The “Spellbound” director examines how multimillion dollar paydays cast light on winners’ philosophies of life
Documentarian Jeffrey Blitz’s "Spellbound" was one of the most popular documentaries of recent years, mainly because it blended a high concept (spelling bee competitors) with an intelligent study of Americana. While Blitz’s current Sundance entry, "Lucky," comes nowhere near the crowd-pleasing capacity of earlier non-fiction accomplishments, it nevertheless produces an amusing feature-length essay based around a similarly alluring phenomenon: Lottery winners.
Essentially composed of mini-profiles featuring overnight millionaires and their changed lives, Blitz’s movie shows how the unexpected win often gives rise to philosophical perspectives. A couple that won $110 million emphasize the importance of not spoiling their children, while an older man previously seen as a hermit sort refuses to abandon his comfortably sloppy lifestyle.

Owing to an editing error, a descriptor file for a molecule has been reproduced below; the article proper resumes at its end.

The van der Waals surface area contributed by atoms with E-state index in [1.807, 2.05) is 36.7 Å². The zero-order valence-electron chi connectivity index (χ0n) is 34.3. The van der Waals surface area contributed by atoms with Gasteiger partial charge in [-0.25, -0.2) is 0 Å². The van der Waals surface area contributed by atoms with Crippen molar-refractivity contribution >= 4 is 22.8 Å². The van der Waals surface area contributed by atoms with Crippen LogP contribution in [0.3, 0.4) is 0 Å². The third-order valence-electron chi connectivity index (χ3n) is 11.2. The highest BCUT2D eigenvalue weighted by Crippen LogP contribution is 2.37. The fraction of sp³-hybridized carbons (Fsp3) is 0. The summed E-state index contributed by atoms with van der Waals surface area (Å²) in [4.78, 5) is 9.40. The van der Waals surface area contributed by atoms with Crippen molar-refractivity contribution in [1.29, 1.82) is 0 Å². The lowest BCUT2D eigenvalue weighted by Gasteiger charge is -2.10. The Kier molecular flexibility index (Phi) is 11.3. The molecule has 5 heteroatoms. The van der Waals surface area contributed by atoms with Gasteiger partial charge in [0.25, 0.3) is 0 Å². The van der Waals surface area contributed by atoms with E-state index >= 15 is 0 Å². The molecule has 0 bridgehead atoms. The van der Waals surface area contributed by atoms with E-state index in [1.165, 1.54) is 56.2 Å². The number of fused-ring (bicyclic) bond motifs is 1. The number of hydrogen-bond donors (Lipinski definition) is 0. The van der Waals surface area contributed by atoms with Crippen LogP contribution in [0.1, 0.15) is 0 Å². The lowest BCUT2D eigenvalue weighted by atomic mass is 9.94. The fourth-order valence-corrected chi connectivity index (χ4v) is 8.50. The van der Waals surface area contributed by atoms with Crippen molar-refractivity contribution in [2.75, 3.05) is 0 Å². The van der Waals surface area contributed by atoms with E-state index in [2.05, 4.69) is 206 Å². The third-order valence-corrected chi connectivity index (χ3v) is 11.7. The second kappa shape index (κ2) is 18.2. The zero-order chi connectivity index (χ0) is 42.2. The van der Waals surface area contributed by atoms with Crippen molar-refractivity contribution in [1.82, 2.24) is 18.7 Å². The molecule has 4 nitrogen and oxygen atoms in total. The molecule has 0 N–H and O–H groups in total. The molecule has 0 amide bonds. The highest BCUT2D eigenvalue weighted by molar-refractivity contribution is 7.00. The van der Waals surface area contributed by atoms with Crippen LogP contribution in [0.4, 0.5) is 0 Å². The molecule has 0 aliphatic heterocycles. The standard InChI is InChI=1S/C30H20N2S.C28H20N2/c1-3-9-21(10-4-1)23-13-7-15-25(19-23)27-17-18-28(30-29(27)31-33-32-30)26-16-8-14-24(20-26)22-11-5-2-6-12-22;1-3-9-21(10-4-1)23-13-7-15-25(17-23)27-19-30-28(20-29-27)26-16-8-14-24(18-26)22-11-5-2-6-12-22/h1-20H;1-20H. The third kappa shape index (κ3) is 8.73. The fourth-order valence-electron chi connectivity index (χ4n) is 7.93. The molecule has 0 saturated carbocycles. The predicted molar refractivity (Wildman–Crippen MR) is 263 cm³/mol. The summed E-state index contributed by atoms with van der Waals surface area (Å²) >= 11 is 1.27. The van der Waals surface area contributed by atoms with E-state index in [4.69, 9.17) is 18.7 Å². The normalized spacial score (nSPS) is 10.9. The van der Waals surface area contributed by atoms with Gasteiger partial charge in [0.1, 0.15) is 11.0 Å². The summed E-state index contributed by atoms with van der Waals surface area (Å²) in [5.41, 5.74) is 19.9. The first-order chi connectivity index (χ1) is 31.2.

Blitz spaces out these portraits with humorously animated sequences filled with statistics about the game and its history. The takeaway for some might be that the lottery is a waste of time and a drain of government funds. But others may simply enjoy the experience for its emphasis on blue collar Americans whose lives change overnight.
It implies a question that most viewers will indubitably contemplate: What would you do with a sudden multi-million dollar payload? As if to force the question out, the producers of the film handed out real lottery tickets to everyone in attendance at last night’s premiere. "If you win," said one representative for the film, "don’t forget us."
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